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Strawberries may slow precancerous growth in the esophagus, study suggests

Date:
April 6, 2011
Source:
Ohio State University Medical Center
Summary:
Eating strawberries may be a way to help people at risk of esophageal cancer protect themselves from the disease, according to a new study.

Eating strawberries may be a way to help people at risk of esophageal cancer protect themselves from the disease, according to a new study by researchers at The Ohio State University Comprehensive Cancer Center -- Arthur G. James Cancer Hospital and Richard J. Solove Research Institute (OSUCCC -- James) and researchers in China.

Dr. Tong Chen is presenting the findings during a press briefing April 6 at the American Association for Cancer Research (AACR) 102nd meeting 2011 in Orlando, Fla. The study is the first-ever collaborative Ohio State cancer clinical trial to be conducted in China.

"We concluded from this study that six months of strawberry treatment is safe and easy to consume. In addition, our preliminary data suggests that strawberries decreased histological grade of precancerous lesions and reduced cancer-related molecular events," said Chen, lead author, and assistant professor in the division of medical oncology, department of internal medicine at Ohio State. She is also a member of the Molecular Carcinogenesis and Chemoprevention program in Ohio State's Comprehensive Cancer Center.

Previously published research by Chen and colleagues found that freeze-dried strawberries significantly inhibited tumor development in the esophagus of rats. Based on these results, the researchers embarked on a phase Ib clinical trial in China to investigate the effects of freeze-dried strawberries on patients with esophageal precancerous lesions.

"We found that daily consumption of strawberries suppressed various biomarkers involved in esophageal carcinogenesis, including cell proliferation, inflammation and gene transcription," Chen said.

Each of the 36 study participants ate 60 grams (about two ounces) of freeze-dried strawberries daily for six months. The researchers obtained biopsy specimens before and after the strawberry consumption. The results showed that 29 out of 36 participants experienced a decrease in histological grade of the precancerous lesions during the study.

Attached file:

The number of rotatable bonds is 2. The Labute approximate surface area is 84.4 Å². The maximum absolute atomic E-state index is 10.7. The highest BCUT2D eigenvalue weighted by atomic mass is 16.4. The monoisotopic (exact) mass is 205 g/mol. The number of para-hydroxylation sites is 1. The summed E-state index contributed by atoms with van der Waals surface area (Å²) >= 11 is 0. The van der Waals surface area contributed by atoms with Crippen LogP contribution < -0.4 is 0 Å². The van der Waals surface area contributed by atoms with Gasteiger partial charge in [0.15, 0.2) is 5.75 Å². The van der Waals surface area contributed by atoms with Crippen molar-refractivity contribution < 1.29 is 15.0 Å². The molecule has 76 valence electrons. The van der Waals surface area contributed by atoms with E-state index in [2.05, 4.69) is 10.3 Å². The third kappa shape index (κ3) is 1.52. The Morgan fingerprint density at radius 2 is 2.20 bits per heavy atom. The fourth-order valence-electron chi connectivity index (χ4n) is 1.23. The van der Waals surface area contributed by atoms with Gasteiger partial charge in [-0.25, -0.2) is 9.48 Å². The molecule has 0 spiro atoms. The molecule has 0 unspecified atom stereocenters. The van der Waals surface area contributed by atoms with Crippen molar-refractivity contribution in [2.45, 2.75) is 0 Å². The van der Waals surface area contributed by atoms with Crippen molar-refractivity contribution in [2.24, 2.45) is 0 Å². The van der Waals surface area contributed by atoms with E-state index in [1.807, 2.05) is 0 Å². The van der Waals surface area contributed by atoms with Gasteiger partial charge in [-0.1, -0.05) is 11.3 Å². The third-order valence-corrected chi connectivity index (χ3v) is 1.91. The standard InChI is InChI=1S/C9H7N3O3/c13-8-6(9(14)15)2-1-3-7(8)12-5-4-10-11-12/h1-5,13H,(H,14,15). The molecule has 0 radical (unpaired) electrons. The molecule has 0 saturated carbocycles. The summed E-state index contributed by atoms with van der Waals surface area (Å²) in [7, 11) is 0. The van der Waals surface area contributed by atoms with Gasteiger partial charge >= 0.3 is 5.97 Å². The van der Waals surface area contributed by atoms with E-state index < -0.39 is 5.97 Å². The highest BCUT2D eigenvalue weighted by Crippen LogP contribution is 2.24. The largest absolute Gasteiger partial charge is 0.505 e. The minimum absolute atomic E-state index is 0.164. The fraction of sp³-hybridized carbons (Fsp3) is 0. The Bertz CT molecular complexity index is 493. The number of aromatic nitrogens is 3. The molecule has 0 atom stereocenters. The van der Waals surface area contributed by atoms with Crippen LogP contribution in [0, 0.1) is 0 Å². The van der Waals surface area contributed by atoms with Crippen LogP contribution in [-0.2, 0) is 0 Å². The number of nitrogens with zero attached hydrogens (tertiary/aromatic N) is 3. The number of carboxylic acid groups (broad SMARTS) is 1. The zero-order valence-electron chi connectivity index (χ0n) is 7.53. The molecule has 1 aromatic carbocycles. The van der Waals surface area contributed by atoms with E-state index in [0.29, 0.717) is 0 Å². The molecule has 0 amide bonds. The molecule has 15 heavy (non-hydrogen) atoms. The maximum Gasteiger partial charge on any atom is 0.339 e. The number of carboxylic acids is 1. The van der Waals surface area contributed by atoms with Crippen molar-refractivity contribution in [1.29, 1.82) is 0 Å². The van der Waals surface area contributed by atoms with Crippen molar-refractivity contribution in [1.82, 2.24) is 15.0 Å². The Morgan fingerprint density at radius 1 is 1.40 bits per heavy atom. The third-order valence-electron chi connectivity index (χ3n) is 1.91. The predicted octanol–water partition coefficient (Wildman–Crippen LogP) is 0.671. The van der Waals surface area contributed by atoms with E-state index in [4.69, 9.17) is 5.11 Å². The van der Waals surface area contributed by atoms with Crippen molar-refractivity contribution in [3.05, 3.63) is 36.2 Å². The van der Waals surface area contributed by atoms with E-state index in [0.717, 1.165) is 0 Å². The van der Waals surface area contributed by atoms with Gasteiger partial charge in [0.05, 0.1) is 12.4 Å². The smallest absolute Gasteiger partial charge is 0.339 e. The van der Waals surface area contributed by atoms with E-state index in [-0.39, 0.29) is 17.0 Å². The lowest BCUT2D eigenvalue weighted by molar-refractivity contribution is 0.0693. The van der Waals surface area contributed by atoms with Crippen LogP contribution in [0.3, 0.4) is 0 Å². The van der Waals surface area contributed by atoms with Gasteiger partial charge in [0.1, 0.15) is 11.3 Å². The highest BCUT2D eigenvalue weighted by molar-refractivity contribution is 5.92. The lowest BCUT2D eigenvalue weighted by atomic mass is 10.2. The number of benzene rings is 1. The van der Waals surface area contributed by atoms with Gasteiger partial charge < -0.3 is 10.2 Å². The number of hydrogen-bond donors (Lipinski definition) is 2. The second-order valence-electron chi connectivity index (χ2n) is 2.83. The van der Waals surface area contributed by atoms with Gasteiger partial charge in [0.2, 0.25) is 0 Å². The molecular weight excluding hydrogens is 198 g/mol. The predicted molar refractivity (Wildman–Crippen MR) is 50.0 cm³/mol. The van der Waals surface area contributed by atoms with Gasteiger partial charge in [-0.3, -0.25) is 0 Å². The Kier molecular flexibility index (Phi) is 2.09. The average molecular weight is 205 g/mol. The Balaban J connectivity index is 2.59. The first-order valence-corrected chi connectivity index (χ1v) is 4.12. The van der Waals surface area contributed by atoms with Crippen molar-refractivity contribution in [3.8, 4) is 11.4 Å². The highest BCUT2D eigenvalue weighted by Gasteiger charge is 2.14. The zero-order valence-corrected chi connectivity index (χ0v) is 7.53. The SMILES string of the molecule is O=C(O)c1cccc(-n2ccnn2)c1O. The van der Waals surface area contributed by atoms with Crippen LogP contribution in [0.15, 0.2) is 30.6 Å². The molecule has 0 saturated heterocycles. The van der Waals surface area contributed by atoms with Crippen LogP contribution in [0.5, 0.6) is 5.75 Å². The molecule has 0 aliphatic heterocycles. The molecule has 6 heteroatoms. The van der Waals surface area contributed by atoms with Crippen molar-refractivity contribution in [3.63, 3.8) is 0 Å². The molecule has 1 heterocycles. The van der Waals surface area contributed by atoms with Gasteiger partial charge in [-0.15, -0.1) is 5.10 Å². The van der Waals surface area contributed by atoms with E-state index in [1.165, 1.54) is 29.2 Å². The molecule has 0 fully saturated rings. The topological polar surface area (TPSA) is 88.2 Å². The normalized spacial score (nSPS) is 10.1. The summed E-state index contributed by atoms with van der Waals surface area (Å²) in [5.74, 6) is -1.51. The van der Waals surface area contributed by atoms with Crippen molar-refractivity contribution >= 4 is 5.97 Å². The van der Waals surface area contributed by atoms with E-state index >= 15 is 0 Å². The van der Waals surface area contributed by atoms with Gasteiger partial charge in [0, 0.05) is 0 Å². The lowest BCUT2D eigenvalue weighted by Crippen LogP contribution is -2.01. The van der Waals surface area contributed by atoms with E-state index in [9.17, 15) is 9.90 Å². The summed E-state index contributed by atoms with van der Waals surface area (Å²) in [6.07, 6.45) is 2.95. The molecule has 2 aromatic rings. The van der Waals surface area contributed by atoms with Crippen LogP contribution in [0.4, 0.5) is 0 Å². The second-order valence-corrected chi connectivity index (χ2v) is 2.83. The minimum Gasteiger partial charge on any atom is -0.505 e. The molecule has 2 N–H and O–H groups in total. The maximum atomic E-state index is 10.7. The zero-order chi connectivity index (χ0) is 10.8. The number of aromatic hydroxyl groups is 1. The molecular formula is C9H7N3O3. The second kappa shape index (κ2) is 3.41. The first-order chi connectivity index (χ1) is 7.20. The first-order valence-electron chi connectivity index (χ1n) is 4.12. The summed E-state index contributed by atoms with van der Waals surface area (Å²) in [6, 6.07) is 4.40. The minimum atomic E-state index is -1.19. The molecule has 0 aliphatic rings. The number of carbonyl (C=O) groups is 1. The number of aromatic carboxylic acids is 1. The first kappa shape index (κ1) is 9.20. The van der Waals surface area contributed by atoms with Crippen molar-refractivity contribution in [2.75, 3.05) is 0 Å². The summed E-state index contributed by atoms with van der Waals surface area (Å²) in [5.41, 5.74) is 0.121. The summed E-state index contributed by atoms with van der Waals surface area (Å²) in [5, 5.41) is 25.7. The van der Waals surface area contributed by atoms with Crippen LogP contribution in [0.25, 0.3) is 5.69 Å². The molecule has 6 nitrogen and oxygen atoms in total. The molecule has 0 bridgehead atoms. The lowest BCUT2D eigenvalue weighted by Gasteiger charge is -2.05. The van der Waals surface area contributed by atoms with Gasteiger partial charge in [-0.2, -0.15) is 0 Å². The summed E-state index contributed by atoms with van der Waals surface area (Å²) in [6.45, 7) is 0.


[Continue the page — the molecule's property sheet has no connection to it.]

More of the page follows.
"We predict that the majority of patients with precancerous lesions in their esophagus will develop esophageal cancer over subsequent decades," said Chen. "Our study is important because it shows that strawberries may slow the progression of precancerous lesion in the esophagus. Strawberries may be an alternative, or may work together with other chemopreventive drugs, for the prevention of esophageal cancer. But, we will need to test this in randomized placebo-controlled trials in the future."

Esophageal cancer is the third most common gastrointestinal cancer and the sixth most frequent cause of cancer death in the world, said Chen, who also holds a doctorate in Public Health. Chen and her team are studying esophageal squamous cell carcinoma which makes up 95 percent of cases of esophageal cancer worldwide. The survival rate of this type of esophageal cancer is very low, with only 10 percent of patients living 5 years after diagnosis.

Esophageal squamous cell carcinoma is quite common in China, Japan, the Transkei region of South Africa, Iran, France and Puerto Rico.

"Since this clinical trial is being conducted in China, considerably more effort is required to establish and complete the trial than is typically necessary at our own institution. Nevertheless, we have established a team of highly collaborative investigators who are working well together," said Chen.

China has the largest population in the world, and the number of potential participants for clinical trials is higher than in any other country in the world.

"We believe that establishing collaborative research teams will enhance clinical research, and that our project will 'open doors' for multiple other trials in China," Chen said.

In the United States, Canada and Europe, the risk factors for developing esophageal cancer include tobacco and alcohol use, along with poor diet lacking fruits and vegetables.

In Asia, additional risk factors include dietary intake of salty food and of food contaminated with various mycotoxins, deficiencies in dietary vitamins and minerals and thermal injuries due to the consumption of hot beverages.

More than 16,000 new cases of esophageal cancer will be diagnosed in the United States this year, according to the American Cancer Society.

Funding from the California Strawberry Commission supported this research.

Other researchers involved in the study are Fei Yan and Huaji Guan of Ohio State; Gary D. Stoner of Medical College of Wisconsin; and from China: Jiaming Qian, Guiqi Wang, Ning Lu, Hongbing Zhang, Mingzhou Guo, Lian Li, Yanli Zeng, Xiaomin Wang.


Story Source:

The above story is based on materials provided by Ohio State University Medical Center. Note: Materials may be edited for content and length.


Cite This Page:

Ohio State University Medical Center. "Strawberries may slow precancerous growth in the esophagus, study suggests." ScienceDaily. ScienceDaily, 6 April 2011. <www.sciencedaily.com/releases/2011/04/110406085056.htm>.
Ohio State University Medical Center. (2011, April 6). Strawberries may slow precancerous growth in the esophagus, study suggests. ScienceDaily. Retrieved October 20, 2014 from www.sciencedaily.com/releases/2011/04/110406085056.htm
Ohio State University Medical Center. "Strawberries may slow precancerous growth in the esophagus, study suggests." ScienceDaily. www.sciencedaily.com/releases/2011/04/110406085056.htm (accessed October 20, 2014).

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